These lesson plans delve deep into the pivotal event of the 1878 Fireburn, a significant labor uprising in the Virgin Islands. Rooted in the struggles for human rights, freedom from serfdom variants, and improved labor conditions, the Fireburn stands as a testament to the resilience and courage of estate laborers like Mary Thomas, Axeline Salomon, Mathilde McBean, and Susanna Abramson. Through a series of interactive activities, multimedia resources, and critical discussions, students will journey through the socio-political landscape of the former Danish West Indies, understanding the factors leading up to the uprising and its profound aftermath. The module aims to not only educate but also instill a sense of pride and recognition of the sacrifices made by those who stood up against oppression, shaping the fabric of our heritage and the equity we cherish today in the Virgin Islands of the United States.
ASF presented a virtual conversation between artists Jeanette Ehlers and La Vaughn Belle on “Race in the Colonial Past and Present,” moderated by Ursula Lindqvist, exploring the history of Denmark's colonial presence in the mid-17th century and how it has since affected representation.
In 2018, Virgin Islands artist La Vaughn Belle and Danish artist Jeannette Ehlers created the monumental public sculpture entitled I AM QUEEN MARY, the first collaborative sculpture to memorialize Denmark’s colonial impact in the Caribbean and those who fought against it. In this program, listen to the two artists discuss colonialism and how commemorative representations can impact the public discourse surrounding Danish colonial history. What do these representations mean for people of African descent living in the Nordic Countries? What do they mean to the Virgin Islands? And how can they intervene in the historic, current and future relationship between Denmark and the Virgin Islands?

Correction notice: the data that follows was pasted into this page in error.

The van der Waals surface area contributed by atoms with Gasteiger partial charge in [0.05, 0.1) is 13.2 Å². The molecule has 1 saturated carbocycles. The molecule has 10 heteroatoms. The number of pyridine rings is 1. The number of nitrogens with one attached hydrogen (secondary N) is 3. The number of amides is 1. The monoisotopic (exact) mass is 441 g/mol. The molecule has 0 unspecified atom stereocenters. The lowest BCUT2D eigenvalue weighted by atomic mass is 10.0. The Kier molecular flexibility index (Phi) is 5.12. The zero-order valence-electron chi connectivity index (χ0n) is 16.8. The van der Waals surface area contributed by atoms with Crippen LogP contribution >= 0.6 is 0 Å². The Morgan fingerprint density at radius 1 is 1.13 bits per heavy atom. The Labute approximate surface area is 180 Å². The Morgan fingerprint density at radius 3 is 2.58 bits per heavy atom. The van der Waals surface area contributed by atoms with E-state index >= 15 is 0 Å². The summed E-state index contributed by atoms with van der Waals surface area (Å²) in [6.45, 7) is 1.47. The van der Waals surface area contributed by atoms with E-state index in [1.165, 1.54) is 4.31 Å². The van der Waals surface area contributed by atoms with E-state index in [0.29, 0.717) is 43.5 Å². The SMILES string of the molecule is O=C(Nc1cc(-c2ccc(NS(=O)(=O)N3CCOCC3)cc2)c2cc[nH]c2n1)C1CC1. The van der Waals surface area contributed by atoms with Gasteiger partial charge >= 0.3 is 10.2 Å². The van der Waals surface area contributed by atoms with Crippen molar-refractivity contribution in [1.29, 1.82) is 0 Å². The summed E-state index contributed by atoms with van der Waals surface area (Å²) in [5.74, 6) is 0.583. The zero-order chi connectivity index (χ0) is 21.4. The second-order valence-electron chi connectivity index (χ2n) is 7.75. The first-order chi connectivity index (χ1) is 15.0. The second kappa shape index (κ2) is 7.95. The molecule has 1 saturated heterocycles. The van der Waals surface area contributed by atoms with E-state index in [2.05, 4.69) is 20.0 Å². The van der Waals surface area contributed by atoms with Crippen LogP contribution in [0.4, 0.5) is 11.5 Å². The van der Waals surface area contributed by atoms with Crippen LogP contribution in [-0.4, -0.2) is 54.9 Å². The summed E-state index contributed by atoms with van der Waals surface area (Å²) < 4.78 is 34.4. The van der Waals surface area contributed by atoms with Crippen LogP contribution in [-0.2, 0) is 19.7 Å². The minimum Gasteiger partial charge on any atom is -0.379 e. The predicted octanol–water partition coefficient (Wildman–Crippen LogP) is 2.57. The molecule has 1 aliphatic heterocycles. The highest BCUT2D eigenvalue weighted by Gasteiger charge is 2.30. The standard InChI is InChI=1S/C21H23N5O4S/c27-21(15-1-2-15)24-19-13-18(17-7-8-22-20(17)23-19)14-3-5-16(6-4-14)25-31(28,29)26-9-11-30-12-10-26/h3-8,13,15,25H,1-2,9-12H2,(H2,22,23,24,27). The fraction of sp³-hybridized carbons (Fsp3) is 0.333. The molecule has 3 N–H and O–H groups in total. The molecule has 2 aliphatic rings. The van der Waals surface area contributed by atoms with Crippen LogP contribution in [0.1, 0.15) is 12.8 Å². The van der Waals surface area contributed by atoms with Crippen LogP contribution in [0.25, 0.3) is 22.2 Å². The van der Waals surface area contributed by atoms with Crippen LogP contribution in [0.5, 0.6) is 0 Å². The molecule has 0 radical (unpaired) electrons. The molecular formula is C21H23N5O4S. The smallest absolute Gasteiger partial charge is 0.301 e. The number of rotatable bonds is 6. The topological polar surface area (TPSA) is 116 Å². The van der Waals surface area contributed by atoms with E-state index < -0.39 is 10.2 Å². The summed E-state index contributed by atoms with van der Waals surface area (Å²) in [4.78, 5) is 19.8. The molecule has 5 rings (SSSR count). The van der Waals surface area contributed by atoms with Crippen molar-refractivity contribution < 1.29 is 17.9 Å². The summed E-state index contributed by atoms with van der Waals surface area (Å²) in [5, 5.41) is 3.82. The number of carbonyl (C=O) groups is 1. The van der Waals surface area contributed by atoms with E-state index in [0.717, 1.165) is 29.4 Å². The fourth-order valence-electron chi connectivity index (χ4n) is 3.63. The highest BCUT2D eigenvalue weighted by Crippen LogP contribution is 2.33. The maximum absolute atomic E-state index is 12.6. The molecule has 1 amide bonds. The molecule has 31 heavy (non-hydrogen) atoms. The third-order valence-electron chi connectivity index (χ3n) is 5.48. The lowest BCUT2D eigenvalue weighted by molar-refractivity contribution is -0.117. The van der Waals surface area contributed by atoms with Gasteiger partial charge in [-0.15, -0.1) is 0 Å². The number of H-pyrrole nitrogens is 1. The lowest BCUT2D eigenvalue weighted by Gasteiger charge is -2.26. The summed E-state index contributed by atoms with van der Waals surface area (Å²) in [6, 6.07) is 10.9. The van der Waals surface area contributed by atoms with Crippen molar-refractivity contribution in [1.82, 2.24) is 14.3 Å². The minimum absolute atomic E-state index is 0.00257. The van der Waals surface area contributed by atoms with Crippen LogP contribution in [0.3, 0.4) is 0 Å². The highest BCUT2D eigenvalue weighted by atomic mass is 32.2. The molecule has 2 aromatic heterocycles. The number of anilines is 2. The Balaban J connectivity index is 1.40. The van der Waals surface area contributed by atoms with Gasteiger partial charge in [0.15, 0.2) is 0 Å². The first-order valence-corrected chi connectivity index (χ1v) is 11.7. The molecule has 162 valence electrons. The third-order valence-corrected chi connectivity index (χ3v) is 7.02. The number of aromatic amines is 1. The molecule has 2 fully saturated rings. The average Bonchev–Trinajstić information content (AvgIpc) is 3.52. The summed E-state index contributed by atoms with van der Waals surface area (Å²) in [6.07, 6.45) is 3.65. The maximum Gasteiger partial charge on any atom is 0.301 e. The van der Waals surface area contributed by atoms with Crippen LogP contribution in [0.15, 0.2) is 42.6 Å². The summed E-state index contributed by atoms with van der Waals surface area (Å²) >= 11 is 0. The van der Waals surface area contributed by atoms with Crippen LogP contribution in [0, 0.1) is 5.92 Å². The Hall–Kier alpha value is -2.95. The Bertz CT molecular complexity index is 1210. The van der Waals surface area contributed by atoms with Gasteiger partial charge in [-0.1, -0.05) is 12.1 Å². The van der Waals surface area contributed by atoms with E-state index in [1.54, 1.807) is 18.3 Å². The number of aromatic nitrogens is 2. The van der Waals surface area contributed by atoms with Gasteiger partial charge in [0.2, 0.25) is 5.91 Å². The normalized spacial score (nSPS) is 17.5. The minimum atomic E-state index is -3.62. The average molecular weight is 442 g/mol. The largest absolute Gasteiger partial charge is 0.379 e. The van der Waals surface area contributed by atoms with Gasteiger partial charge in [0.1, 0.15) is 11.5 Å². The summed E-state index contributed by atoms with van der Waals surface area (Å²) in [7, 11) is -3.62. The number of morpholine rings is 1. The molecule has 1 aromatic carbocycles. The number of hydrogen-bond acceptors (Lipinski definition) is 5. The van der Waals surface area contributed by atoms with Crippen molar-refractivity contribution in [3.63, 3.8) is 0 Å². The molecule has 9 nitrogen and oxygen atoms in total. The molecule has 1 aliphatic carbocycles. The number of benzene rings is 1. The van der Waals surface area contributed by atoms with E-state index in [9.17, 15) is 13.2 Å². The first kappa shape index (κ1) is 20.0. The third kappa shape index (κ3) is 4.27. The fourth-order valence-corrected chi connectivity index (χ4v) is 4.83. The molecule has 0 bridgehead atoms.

Tami Navarro in conversation with Tamara Nopper
The forthcoming book, Virgin Capital: Race, Gender, and Financialization in the US Virgin Islands (2021) by Tami Navarro examines the cultural impact and historical significance of the Economic Development Commission (EDC) in the United States Virgin Islands. A tax holiday program, the EDC encourages financial services companies to relocate to these American-owned islands in exchange for an exemption from 90% of income taxes, and to stimulate the economy by hiring local workers and donating to local charitable causes. As a result of this program, the largest and poorest of these islands—St. Croix—has played host to primarily US financial firms and their white managers, leading to reinvigorated anxieties around the costs of racial capitalism and a feared return to the racial and gender order that ruled the islands during slavery. Drawing on fieldwork conducted during the boom years leading up to the 2008–2009 financial crisis, Virgin Capital provides ethnographic insight into the continuing relations of coloniality at work in the quintessentially “modern” industry of financial services and neoliberal “development” regimes, with their grounding in hierarchies of race, gender, class, and geopolitical positioning.
Tami Navarro will discuss her new book with Tamara K. Knopper, scholar of race and financialization, the racial-gender wealth gap, criminalization, and Black-Asian solidarities and conflicts.